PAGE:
Beginning Graphing Hints for TI's

I am using a TI-83.  There is little difference between the TI-83plus, TI-83, and the TI-82 for graphing. For shading with the TI-82, use the SHADE function.

Page 7 gives instructions for graphing lines.   Additional instructions are in Appendix B.

Example 1
Try graphing the equation y = (1/2)x, y = x, y = 4x on the same screen.

Press GRAPH after entering equations.

Notice how each graph is steeping than the previous one.  This is the slope of the line.  Experiment with different slopes. i.e.  y = -2x, y = -(1/2)x

y = mx where m is the slope of the line

83yequals.jpg (12288 bytes)Press the  Y =  key (noted by a red dot)
wpe4.jpg (5125 bytes)

Notice the = signs are highlighted.  Highlighting the = signs turns the equations on which allows you to see their graphs when GRAPH is pressed.

wpe2.jpg (5671 bytes)I pressed TRACE after pressing GRAPH.  Use the arrow keys to move left and right along Y1 (equation 1) .  Use the arrows keys (up and down) to scroll between each equation.

If you don't see the expression in the upper left-hand corner, press 2nd FORMAT, (above ZOOM key) and make sure everything is highlighted on the left hand side.
If you don't see the coordinates (x =, y = ) following above instructions.

Let's look at the y-intercept            y = mx + b where m = slope and b = y-intercept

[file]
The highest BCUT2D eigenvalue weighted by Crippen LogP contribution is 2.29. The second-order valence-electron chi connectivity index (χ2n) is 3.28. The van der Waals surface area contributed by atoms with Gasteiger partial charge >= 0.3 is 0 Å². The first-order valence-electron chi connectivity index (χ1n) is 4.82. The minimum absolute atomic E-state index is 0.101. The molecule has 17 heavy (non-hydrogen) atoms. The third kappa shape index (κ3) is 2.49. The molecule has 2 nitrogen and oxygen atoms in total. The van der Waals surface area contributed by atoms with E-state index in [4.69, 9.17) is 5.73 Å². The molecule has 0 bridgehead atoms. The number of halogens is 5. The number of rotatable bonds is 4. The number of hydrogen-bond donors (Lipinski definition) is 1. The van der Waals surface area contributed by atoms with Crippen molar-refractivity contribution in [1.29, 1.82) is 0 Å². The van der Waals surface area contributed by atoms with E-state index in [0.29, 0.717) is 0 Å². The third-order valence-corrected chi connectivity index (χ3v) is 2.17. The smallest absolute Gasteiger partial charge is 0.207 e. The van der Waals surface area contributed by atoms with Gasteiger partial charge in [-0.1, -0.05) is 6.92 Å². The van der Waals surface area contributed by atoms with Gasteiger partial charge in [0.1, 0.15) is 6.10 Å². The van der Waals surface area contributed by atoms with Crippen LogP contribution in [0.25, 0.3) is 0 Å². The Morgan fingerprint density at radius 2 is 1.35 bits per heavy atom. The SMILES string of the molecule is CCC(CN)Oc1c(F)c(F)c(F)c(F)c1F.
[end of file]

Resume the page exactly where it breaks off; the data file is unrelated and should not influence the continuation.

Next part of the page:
Graph the equations y = x and y = x +5

wpe159.jpg (4687 bytes)
Notice the y-intercept for Y1 is (0,0)

wpe157.jpg (4793 bytes)
Notice the y-intercept for Y2 is (0,5)

You may need to clear old equations by moving the cursor to the desired line in the "Y =" screen and press CLEAR.

Remember to press TRACE to see equations and coordinates.

Shading isn't difficult and can help you tremendously in chapter 1

wpe7.jpg (4686 bytes)
Notice the triangle to the left of Y1.

wpe1.jpg (5959 bytes)
y   -x + 2

Place your cursor to the left of Y1 and press ENTER .  There are 7 different lime modes available.  Try them all!!

Here is the key to shading with the TI-83
  1. Solve for y
  2. Use the lower-left triangle for   (less than or equal to) i.e. example above
  3. Use upper-right triangle of   ( greater than or equal to)